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Gilmore v. Palestinian Interim Self-Government Authority


December 28, 2009


The opinion of the court was delivered by: Gladys Kessler United States District Judge


Plaintiffs, who are various family members of Esh Kodesh Gilmore, the deceased victim of an alleged terrorist shooting in Jerusalem, Israel on October 30, 2000, bring this action against Defendants Palestinian Interim Self-Government Authority ("PA") and Palestinian Liberation Organization ("PLO") under the Anti-Terrorism Act of 1991 ("ATA"), 18 U.S.C. § 2331, et seq. On January 29, 2007, after Defendants failed for nearly ten months to file an Answer to Plaintiffs' Complaint, this Court granted Plaintiffs' Motion to Enter Default against Defendants PA and PLO [Dkt. No. 92]. This matter is presently before the Court on Defendants' Motion to Vacate Clerk's Entry of Default [Dkt. No. 107] under Federal Rule of Civil Procedure 55(c). Upon consideration of the Motions, Oppositions, Replies, and the entire record herein, and for the reasons set forth below, the Motion to Vacate is granted.


This action was filed on April 18, 2001 by various family members and the estate of U.S. citizen Esh Kodesh Gilmore. Mr. Gilmore was killed on October 30, 2000 in a shooting at the National Insurance Institute--the equivalent of the United States' Social Security Administration--in East Jerusalem. At the time of his death, Mr. Gilmore was twenty-five years old, married, and the father of an infant daughter. Plaintiffs allege that the shooting was planned and carried out by a terrorist cell consisting of officers in a PA security unit known as "Force 17" and members of the armed PLO faction known as "Tanzim." Plaintiffs also allege that the cell was operated and controlled by Defendants PA and PLO. See Complaint ¶¶ 17-30.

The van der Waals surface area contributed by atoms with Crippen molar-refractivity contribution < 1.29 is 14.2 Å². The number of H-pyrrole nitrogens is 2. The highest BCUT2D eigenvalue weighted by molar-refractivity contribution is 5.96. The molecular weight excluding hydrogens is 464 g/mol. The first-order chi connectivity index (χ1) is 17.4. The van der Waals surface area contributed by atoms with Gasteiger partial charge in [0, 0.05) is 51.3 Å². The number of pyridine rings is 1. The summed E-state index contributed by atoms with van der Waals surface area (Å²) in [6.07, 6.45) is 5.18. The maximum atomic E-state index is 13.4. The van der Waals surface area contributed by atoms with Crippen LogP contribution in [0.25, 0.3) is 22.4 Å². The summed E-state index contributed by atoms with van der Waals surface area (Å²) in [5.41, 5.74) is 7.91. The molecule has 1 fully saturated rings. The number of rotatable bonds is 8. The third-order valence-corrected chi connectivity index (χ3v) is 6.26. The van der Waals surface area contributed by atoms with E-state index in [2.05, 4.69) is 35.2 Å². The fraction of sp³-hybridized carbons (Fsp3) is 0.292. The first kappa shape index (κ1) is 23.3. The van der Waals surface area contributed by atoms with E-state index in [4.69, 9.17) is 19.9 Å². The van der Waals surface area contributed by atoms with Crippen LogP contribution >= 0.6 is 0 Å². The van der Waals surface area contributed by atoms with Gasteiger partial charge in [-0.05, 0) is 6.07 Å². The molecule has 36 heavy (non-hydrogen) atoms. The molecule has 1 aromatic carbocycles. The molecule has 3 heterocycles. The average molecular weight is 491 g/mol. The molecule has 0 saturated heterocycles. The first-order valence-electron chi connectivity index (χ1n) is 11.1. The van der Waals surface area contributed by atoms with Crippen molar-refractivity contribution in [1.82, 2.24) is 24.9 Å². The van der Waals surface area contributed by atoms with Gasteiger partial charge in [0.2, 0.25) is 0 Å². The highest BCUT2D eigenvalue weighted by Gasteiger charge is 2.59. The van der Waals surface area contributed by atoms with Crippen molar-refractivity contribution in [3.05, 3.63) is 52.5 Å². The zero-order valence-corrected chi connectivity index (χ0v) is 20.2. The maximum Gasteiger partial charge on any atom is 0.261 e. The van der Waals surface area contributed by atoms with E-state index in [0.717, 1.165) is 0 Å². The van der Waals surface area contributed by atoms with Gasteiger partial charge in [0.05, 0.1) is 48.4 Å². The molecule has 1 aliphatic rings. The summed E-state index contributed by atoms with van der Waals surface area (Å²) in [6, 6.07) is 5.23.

The instant Motion follows years of protracted filings in this case. The first default was entered against Defendants PA and PLO on December 20, 2001 [Dkt. No. 18], after Defendants failed to file a timely Answer. On January 29, 2002, more than five months after service and forty days after entry of the default, Defendants filed a Motion to Vacate Default, which was granted "in light of the strong preference in this jurisdiction for rulings on the merits, and in the absence of any prejudice suffered by Plaintiffs." April 17, 2002 Order [Dkt. No. 28]. Defendants had also filed a Motion to Dismiss with their Motion to Vacate, which--due in part to the many requests made by both parties for leave to file additional briefs and for extensions of time,*fn1 and due in part to the demands of the Court's calendar--was not decided until March of 2006. March 7, 2006 Order [Dkt. No. 73]. The Motion to Dismiss was granted as to certain individual Defendants no longer named in this case, and denied as to Defendants PA and PLO.